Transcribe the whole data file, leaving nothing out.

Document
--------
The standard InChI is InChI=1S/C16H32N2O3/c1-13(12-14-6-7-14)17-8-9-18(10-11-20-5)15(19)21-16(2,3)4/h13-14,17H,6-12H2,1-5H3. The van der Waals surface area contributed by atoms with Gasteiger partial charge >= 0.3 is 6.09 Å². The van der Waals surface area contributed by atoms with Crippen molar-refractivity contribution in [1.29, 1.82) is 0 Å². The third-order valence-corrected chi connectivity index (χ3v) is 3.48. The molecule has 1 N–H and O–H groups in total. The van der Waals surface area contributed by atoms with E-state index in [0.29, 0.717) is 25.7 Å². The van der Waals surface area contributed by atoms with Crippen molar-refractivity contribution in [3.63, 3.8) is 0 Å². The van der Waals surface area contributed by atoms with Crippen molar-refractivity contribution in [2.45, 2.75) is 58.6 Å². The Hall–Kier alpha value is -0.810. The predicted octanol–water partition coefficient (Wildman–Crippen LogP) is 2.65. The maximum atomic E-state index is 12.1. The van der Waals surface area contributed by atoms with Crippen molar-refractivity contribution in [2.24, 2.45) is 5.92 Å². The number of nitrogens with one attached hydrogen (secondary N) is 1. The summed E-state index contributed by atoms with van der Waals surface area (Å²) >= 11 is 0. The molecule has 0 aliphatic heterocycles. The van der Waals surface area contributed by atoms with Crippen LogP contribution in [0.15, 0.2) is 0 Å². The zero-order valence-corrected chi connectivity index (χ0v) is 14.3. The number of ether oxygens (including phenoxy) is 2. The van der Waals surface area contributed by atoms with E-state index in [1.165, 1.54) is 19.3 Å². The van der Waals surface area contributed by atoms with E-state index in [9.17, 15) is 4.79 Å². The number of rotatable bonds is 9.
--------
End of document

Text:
The standard InChI is InChI=1S/C16H32N2O3/c1-13(12-14-6-7-14)17-8-9-18(10-11-20-5)15(19)21-16(2,3)4/h13-14,17H,6-12H2,1-5H3. The van der Waals surface area contributed by atoms with Gasteiger partial charge >= 0.3 is 6.09 Å². The van der Waals surface area contributed by atoms with Crippen molar-refractivity contribution in [1.29, 1.82) is 0 Å². The third-order valence-corrected chi connectivity index (χ3v) is 3.48. The molecule has 1 N–H and O–H groups in total. The van der Waals surface area contributed by atoms with E-state index in [0.29, 0.717) is 25.7 Å². The van der Waals surface area contributed by atoms with Crippen molar-refractivity contribution in [3.63, 3.8) is 0 Å². The van der Waals surface area contributed by atoms with Crippen molar-refractivity contribution in [2.45, 2.75) is 58.6 Å². The Hall–Kier alpha value is -0.810. The predicted octanol–water partition coefficient (Wildman–Crippen LogP) is 2.65. The maximum atomic E-state index is 12.1. The van der Waals surface area contributed by atoms with Crippen molar-refractivity contribution in [2.24, 2.45) is 5.92 Å². The number of nitrogens with one attached hydrogen (secondary N) is 1. The summed E-state index contributed by atoms with van der Waals surface area (Å²) >= 11 is 0. The molecule has 0 aliphatic heterocycles. The van der Waals surface area contributed by atoms with Crippen LogP contribution in [0.15, 0.2) is 0 Å². The zero-order valence-corrected chi connectivity index (χ0v) is 14.3. The number of ether oxygens (including phenoxy) is 2. The van der Waals surface area contributed by atoms with E-state index in [1.165, 1.54) is 19.3 Å². The van der Waals surface area contributed by atoms with E-state index in [9.17, 15) is 4.79 Å². The number of rotatable bonds is 9.